The Bruins are a tough team to play against; they become even tougher when their opponent starts to give up space.

"I thought our skating game was good," said Julien. "We were closing gaps and we were able to be physical. We can talk about being a physical team but you can’t be physical if you can’t skate and get there, so I liked our effort."

Blueliner Matt Bartkowski drew back into the lineup for Game 3, after missing the first two games recovering all week from the flu. Though this was his first game of the series, how has he liked their defensive effort?

"Very satisfied," he said. "And a lot of that has to do with our forwards being able to come back and do their jobs properly. It makes a world of difference for us, and we just have to worry about the middle of the ice and they don’t get very many chances from inside the dots, which is our main goal, so works pretty well."

There's support all over the ice, but when those layers have any lapses, the last line of defense - Rask - has been there. He and the Bruins have only allowed two goals by Detroit through the first three games.

But this is no time to let up for Boston. The opportunistic Red Wings can strike at any moment.

After the Bruins went up 2-0 in the first period - thanks to Hamilton's and Jordan Caron's first NHL playoff goals - Detroit naturally began to push and generate more. The shots were more evenly spread out through the final two frames (23-19 in favor of Boston).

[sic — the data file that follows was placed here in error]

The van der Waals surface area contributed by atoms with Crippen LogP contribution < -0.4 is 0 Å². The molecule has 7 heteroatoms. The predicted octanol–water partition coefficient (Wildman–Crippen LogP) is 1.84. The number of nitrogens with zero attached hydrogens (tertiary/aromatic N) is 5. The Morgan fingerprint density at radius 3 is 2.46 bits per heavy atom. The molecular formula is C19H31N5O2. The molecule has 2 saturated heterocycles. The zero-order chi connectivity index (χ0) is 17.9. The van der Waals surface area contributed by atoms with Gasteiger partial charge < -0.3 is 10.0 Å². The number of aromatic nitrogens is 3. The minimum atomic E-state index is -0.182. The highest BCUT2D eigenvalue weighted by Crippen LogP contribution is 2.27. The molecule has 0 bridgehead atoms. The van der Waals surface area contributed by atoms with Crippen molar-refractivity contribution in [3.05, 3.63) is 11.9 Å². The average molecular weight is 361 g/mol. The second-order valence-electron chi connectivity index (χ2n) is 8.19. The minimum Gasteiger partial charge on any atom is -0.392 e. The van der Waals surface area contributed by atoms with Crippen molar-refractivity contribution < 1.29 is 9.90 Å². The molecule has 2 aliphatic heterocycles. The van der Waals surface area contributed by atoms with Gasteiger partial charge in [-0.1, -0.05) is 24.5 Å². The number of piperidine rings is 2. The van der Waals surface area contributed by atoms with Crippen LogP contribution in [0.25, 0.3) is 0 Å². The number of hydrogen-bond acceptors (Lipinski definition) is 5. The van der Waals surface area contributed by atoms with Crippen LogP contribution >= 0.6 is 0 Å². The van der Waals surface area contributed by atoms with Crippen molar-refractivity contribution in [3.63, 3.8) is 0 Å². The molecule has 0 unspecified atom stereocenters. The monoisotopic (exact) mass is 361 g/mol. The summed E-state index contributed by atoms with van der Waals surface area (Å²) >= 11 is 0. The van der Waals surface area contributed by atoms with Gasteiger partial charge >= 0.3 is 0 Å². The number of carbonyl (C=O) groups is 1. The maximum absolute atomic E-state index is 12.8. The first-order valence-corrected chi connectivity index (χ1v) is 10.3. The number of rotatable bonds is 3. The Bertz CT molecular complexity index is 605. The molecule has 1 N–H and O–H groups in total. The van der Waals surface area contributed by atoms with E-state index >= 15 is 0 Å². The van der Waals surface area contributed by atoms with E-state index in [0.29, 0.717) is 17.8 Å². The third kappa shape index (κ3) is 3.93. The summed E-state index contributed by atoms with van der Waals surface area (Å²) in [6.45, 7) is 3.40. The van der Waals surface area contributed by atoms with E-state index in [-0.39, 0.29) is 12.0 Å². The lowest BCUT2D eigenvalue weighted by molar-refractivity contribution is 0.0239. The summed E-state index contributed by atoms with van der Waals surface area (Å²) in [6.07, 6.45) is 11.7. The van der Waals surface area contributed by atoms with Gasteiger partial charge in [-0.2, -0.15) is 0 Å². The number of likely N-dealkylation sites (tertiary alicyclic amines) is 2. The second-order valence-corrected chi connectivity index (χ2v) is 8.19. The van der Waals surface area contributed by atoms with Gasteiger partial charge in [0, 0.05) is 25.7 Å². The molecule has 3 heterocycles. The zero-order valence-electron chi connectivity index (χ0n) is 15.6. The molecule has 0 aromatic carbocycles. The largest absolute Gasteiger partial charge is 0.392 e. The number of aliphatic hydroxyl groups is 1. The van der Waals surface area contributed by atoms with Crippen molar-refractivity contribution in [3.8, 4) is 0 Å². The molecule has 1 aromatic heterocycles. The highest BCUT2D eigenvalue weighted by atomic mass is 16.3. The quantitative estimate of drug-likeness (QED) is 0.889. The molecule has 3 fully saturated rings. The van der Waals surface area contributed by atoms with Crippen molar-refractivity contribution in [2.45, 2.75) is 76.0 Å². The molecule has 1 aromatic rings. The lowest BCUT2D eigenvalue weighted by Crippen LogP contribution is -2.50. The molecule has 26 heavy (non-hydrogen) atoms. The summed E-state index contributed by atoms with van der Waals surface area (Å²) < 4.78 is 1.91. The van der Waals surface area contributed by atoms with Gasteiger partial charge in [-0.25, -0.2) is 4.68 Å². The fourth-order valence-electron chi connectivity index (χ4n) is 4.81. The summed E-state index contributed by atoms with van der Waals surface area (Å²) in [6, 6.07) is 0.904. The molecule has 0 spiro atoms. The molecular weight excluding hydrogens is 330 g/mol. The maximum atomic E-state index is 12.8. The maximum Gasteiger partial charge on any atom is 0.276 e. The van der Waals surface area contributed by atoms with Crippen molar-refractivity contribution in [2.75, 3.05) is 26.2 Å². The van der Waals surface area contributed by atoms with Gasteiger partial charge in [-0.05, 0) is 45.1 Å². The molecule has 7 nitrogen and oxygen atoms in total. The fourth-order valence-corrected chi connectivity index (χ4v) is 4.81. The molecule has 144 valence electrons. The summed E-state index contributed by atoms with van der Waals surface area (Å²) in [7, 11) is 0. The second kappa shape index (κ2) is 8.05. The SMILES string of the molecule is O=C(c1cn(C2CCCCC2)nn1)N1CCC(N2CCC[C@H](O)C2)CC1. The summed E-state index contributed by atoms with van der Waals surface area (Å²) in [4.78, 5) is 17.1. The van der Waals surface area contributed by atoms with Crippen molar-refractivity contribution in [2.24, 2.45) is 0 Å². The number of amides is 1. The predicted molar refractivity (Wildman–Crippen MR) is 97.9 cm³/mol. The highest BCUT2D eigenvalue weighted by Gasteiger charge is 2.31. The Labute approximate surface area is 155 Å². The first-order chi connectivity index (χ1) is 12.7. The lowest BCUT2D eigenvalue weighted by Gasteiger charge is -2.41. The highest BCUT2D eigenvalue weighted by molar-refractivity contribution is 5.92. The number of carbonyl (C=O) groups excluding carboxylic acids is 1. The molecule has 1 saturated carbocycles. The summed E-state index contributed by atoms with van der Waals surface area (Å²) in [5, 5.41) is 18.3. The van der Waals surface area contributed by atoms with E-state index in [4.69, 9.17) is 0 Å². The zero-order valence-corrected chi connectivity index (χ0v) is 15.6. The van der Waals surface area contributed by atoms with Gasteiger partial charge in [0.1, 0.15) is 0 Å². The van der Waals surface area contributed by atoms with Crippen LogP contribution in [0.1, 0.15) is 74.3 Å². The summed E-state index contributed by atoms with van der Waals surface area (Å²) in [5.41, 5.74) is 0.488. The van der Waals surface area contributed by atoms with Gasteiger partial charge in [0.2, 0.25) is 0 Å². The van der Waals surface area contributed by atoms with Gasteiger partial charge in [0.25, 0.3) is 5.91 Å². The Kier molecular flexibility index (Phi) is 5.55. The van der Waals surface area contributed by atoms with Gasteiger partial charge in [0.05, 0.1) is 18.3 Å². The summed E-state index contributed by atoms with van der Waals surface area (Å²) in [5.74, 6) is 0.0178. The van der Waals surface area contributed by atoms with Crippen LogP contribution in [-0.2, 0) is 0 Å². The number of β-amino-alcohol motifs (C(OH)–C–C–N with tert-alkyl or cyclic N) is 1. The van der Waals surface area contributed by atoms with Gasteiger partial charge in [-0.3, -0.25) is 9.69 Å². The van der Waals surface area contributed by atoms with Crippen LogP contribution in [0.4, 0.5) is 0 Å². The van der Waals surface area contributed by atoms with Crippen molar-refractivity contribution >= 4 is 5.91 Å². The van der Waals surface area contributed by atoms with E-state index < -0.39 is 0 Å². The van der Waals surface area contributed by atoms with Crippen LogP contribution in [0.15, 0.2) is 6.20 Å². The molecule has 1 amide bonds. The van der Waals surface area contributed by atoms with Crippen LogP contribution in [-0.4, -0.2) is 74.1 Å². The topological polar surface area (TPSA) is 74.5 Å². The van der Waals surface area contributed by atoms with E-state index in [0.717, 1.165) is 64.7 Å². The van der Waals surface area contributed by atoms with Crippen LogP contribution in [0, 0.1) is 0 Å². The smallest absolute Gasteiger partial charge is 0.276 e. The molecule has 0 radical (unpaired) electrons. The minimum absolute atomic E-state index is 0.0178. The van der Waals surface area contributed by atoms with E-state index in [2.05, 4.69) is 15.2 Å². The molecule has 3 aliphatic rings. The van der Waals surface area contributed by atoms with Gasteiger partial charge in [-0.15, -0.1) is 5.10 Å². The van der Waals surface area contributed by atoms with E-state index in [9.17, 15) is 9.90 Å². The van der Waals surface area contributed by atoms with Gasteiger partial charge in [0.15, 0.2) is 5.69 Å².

"It's always nice to jump out in front, but we know that two goals, is nothing this time of year," said Thornton. "We've got to continue to play, and play, and play, and I thought the guys did a pretty good job of that."

And that's what they'll have to continue to do moving forward.

"We can look at the score all we want, but in my mind, it’s one game at a time. It’s game per game. Next game it’s 0-0 again so we've still got to go out there and win that," said Julien.

"It hasn’t been easy, let’s not kid ourselves here. The games have been tight. Our goaltender has made some good saves at opportune times and we’ve been fortunate enough in the last couple games to get ourselves to a decent lead."

"But that can change on any given night, so certainly not going to talk about a comfortable situation because until you win that fourth game, it never is."

Under Julien, the Bruins are 14-1 in Game 3s, and Patrice Bergeron has been part of nearly all of them. But there's no particular emphasis on that specific game from this group that has been through the grinder before.

"It’s always about that next game," said Bergeron. "We said the third game was huge for us and we’ve done a good job."

"Honestly, I approach every game the same way, in 3, 4, 5, 6, 7, whatever it may be," said Thornton. "Come to the rink, try and be ready to play."

"It's nice that we've had success in Game 3, but that doesn't mean anything going into the next few, so I thought we played well, and we'll forget about this. They're going to be better the next game, so we're going to have to be better too."